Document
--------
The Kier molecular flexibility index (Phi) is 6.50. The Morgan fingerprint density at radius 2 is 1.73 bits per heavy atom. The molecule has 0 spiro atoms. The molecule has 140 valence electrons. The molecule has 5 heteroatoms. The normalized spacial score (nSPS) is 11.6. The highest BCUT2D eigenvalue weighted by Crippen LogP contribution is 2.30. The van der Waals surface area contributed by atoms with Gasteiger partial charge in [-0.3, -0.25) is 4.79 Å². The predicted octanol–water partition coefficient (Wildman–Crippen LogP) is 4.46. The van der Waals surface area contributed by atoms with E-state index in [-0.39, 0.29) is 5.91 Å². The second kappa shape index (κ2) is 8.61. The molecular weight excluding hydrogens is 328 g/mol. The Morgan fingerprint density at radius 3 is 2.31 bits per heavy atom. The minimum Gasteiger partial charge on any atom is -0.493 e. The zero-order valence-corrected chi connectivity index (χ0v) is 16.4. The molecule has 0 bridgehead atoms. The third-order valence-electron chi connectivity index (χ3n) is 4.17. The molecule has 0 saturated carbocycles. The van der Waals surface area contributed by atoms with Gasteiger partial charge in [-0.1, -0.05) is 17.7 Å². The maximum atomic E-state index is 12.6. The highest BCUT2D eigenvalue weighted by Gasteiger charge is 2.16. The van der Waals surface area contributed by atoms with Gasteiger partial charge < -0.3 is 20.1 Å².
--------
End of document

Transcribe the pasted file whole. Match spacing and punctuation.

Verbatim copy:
The Kier molecular flexibility index (Phi) is 6.50. The Morgan fingerprint density at radius 2 is 1.73 bits per heavy atom. The molecule has 0 spiro atoms. The molecule has 140 valence electrons. The molecule has 5 heteroatoms. The normalized spacial score (nSPS) is 11.6. The highest BCUT2D eigenvalue weighted by Crippen LogP contribution is 2.30. The van der Waals surface area contributed by atoms with Gasteiger partial charge in [-0.3, -0.25) is 4.79 Å². The predicted octanol–water partition coefficient (Wildman–Crippen LogP) is 4.46. The van der Waals surface area contributed by atoms with E-state index in [-0.39, 0.29) is 5.91 Å². The second kappa shape index (κ2) is 8.61. The molecular weight excluding hydrogens is 328 g/mol. The Morgan fingerprint density at radius 3 is 2.31 bits per heavy atom. The minimum Gasteiger partial charge on any atom is -0.493 e. The zero-order valence-corrected chi connectivity index (χ0v) is 16.4. The molecule has 0 bridgehead atoms. The third-order valence-electron chi connectivity index (χ3n) is 4.17. The molecule has 0 saturated carbocycles. The van der Waals surface area contributed by atoms with Gasteiger partial charge in [-0.1, -0.05) is 17.7 Å². The maximum atomic E-state index is 12.6. The highest BCUT2D eigenvalue weighted by Gasteiger charge is 2.16. The van der Waals surface area contributed by atoms with Gasteiger partial charge < -0.3 is 20.1 Å².